Health Minister Andrew Little this week announced plans to double the number of registered nurses doing specialist mental health and addictions training from 234 to around 500, in two years.
Mental Health Nurses Section (MHNS) chair Helen Garrick said community mental health nurses in particular had been heavily impacted by COVID over the past two years, as they tried to support people often living in “dire” conditions who lagged in vaccination uptake.
“To address their poor conditions at the same time as their mental illness and COVID on top. . . it has been a real challenge in the community,” Garrick said.
Garrick has long-called for investment into growing the mental health nursing workforce and in 2019, complained the voice of nurses was “not visible” in the Government’s mental health and addiction inquiry, He Ara Oranga.
But in this Ministry of Health campaign, nurses – both NZNO’s Garrick and Te Ao Maramatanga NZ College of Mental Health Nurses – had been involved “right from the very beginning, which was quite unusual”, Garrick said. “This has been very nurse-driven.”
“To address their poor conditions at the same time as their mental illness and COVID on top. . . it has been a real challenge in the community”
The Are You Ready? campaign is aimed at young people undecided on their path, nursing students and Māori and Pasifika, as well as attracting former mental health nurses back to the profession, she said.
While it would take four years to complete a nursing degree plus the one-year mental health and addictions training, former mental health nurses could be retrained and on the ground within months, with enough support, Garrick said. It was hard to know how many there might be. “We don’t have any idea how many possibilities there are but we can live in hope that there’re going to be a few who will come out of the woodwork,” she said.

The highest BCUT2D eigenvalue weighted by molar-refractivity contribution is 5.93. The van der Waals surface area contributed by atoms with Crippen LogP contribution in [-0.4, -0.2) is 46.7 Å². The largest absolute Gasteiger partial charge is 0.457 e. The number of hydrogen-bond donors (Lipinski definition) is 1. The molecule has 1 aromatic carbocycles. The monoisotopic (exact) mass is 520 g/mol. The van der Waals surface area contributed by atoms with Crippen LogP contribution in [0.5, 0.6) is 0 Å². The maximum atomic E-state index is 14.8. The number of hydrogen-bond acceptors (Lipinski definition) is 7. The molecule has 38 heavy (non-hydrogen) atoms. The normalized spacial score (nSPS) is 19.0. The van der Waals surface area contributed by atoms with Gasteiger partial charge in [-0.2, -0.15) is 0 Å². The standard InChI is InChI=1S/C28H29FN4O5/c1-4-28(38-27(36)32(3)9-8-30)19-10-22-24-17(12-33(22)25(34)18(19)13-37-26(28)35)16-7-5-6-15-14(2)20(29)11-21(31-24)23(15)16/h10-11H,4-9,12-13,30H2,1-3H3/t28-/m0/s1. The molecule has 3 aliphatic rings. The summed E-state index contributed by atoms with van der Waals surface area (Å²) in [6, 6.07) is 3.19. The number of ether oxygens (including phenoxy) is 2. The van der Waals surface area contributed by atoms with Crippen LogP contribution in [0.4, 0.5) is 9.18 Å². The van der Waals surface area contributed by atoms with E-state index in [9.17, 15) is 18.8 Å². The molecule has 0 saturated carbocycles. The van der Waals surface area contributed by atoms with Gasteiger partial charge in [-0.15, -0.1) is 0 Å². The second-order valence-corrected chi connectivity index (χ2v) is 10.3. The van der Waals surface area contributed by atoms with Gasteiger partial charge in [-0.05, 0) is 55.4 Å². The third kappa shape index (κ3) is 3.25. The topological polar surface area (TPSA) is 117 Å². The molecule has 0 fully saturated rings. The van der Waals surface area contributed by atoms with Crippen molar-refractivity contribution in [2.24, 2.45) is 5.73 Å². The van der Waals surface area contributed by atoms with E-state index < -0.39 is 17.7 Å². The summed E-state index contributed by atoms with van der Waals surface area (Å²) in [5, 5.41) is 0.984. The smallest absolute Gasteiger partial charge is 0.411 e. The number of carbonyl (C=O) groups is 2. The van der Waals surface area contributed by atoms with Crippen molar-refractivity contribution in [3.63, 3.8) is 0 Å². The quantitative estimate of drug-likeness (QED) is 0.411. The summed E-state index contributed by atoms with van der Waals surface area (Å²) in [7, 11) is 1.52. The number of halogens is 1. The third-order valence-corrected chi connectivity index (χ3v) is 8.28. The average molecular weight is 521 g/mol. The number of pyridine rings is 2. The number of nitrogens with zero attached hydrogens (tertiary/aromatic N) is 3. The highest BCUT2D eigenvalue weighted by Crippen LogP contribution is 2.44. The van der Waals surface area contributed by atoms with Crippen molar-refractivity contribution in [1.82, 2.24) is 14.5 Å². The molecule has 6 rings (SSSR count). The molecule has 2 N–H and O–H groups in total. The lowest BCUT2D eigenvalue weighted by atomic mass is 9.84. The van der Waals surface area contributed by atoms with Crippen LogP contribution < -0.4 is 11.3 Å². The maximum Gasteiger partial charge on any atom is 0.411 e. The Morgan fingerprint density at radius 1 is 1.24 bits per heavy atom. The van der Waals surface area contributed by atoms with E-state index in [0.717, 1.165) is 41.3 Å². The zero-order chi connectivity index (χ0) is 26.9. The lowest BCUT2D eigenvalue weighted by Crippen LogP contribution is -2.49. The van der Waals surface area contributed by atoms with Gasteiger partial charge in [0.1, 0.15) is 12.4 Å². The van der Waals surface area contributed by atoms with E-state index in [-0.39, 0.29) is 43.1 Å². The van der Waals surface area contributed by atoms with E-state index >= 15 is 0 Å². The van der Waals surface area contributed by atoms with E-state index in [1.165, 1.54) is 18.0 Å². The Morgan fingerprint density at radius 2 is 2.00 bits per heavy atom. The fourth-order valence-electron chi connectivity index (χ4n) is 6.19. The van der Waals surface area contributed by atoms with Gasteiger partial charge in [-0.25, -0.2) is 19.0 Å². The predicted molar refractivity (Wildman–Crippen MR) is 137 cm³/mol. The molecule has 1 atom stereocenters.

“I know a lot of nurses who left to have kids and… once you’ve been out for five years or more it’s a rigmarole to get back in and it’s also a bit costly.”
Overseas nurses were another possibility, although Aotearoa’s cultural competency requirements meant this was “not simple”, she said. “Language can be an issue at times – it’s not a perfect solution but it is a shorter term solution than waiting for people to do a three-year grad programme then go into a specialty practice programme.”
The campaign had been two years in the pipeline, due to COVID disruptions, Garrick said.
It is being funded from a $77 million workforce development fund, set out in the 2019 “Wellbeing” Budget, Little said.
Chief nurse Lorraine Hetaraka said the campaign showed what a rewarding path mental health and addiction nursing could be.
Also this week, the Mental Health and Wellbeing Commission released its report on mental health and addiction, which found little improvement in mental health services since 2019, despite $1.9 billion allocated for mental health and wellbeing.
Little said much of the investment was in infrastructure and skills development which would not be seen for another two to four years.
Garrick said she would continue to push for direct-entry mental health and addictions nursing programmes.